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October 19, 1907


JAMA. 1907;XLIX(16):1371-1372. doi:10.1001/jama.1907.02530160049009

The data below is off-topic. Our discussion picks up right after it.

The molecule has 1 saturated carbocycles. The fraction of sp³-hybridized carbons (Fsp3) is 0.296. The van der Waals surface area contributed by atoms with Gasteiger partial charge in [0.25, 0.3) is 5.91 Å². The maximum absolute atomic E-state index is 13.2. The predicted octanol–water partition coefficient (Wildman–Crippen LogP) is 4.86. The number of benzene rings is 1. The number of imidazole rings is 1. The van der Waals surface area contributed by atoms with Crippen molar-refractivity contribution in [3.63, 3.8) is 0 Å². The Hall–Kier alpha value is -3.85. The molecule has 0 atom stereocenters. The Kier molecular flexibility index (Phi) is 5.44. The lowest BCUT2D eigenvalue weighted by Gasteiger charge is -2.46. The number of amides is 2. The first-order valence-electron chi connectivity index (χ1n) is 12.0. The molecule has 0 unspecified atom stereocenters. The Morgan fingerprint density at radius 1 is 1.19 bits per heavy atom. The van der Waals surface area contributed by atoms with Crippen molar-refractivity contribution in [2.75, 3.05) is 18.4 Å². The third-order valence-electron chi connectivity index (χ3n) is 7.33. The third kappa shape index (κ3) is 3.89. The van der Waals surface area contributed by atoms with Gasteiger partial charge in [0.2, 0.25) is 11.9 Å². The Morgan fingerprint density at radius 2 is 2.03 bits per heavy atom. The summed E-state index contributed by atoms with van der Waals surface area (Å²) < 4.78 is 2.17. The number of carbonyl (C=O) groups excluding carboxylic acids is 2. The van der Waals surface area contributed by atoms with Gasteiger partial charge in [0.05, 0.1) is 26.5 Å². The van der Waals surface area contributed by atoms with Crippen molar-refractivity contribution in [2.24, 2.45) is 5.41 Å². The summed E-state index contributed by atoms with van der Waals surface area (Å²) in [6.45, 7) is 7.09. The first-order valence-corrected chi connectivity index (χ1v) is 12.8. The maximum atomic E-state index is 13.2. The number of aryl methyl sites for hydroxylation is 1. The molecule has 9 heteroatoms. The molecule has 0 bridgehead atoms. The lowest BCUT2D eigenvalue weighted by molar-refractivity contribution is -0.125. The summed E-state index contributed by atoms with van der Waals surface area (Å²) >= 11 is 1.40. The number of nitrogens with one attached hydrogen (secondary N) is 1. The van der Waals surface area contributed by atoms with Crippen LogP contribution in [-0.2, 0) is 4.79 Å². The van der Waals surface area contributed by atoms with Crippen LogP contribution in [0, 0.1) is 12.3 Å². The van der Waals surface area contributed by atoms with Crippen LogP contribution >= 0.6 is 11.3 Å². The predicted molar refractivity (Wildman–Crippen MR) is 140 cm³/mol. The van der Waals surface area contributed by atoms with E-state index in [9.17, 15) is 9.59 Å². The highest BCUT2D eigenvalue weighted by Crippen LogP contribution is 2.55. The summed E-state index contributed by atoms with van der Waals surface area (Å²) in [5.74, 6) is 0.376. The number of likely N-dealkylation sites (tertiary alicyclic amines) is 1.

As might perhaps have been expected, the perennial alcohol question came up before the physiologic section of the British Association for the Advancement of Science1 at its late meeting—in fact, it was selected as the subject of general interest, which it has been the custom to discuss at each session for the past few years. As a dispassionate discussion of the subject, it was, as the correspondent of Nature, in his report of the meeting, says, all that could be desired, and the most remarkable feature in connection with it was the very narrow margin which separated those who took different views as to the value of alcohol. On the whole, however, the advocates of alcohol can hardly claim that the weight of physiologic opinion was very much in their favor. The results of ergographic tests of the effects of alcohol, as presented by Drs. Rivers and Waller, admittedly

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